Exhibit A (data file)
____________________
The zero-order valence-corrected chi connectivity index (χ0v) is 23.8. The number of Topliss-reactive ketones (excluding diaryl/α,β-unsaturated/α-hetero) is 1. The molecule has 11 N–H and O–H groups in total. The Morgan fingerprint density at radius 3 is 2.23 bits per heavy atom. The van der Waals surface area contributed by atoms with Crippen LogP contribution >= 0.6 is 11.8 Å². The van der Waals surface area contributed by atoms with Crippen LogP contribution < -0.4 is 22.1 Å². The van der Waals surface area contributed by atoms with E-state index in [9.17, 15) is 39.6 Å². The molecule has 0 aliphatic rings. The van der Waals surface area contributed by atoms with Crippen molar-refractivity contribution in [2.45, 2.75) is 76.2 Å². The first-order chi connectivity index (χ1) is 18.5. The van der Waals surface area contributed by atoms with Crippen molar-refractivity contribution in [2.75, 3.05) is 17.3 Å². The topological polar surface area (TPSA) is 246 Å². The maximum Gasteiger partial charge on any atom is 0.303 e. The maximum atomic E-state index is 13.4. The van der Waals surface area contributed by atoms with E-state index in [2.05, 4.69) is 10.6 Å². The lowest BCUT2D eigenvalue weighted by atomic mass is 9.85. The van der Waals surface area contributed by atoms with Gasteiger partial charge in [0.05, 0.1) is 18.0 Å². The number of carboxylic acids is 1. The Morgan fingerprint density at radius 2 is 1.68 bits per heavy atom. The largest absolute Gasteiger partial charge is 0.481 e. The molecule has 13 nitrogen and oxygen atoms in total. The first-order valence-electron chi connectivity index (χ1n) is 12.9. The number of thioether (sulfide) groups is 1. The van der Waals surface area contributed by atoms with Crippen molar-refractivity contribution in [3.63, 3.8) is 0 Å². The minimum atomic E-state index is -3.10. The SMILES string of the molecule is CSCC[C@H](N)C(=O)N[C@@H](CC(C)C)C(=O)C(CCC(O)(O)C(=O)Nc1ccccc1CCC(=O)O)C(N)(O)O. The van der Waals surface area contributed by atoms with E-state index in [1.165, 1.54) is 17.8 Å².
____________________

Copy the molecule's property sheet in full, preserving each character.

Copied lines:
The zero-order valence-corrected chi connectivity index (χ0v) is 23.8. The number of Topliss-reactive ketones (excluding diaryl/α,β-unsaturated/α-hetero) is 1. The molecule has 11 N–H and O–H groups in total. The Morgan fingerprint density at radius 3 is 2.23 bits per heavy atom. The van der Waals surface area contributed by atoms with Crippen LogP contribution >= 0.6 is 11.8 Å². The van der Waals surface area contributed by atoms with Crippen LogP contribution < -0.4 is 22.1 Å². The van der Waals surface area contributed by atoms with E-state index in [9.17, 15) is 39.6 Å². The molecule has 0 aliphatic rings. The van der Waals surface area contributed by atoms with Crippen molar-refractivity contribution in [2.45, 2.75) is 76.2 Å². The first-order chi connectivity index (χ1) is 18.5. The van der Waals surface area contributed by atoms with Crippen molar-refractivity contribution in [2.75, 3.05) is 17.3 Å². The topological polar surface area (TPSA) is 246 Å². The maximum Gasteiger partial charge on any atom is 0.303 e. The maximum atomic E-state index is 13.4. The van der Waals surface area contributed by atoms with E-state index in [2.05, 4.69) is 10.6 Å². The lowest BCUT2D eigenvalue weighted by atomic mass is 9.85. The van der Waals surface area contributed by atoms with Gasteiger partial charge in [0.05, 0.1) is 18.0 Å². The number of carboxylic acids is 1. The Morgan fingerprint density at radius 2 is 1.68 bits per heavy atom. The largest absolute Gasteiger partial charge is 0.481 e. The molecule has 13 nitrogen and oxygen atoms in total. The first-order valence-electron chi connectivity index (χ1n) is 12.9. The number of thioether (sulfide) groups is 1. The van der Waals surface area contributed by atoms with Crippen molar-refractivity contribution in [3.63, 3.8) is 0 Å². The minimum atomic E-state index is -3.10. The SMILES string of the molecule is CSCC[C@H](N)C(=O)N[C@@H](CC(C)C)C(=O)C(CCC(O)(O)C(=O)Nc1ccccc1CCC(=O)O)C(N)(O)O. The van der Waals surface area contributed by atoms with E-state index in [1.165, 1.54) is 17.8 Å².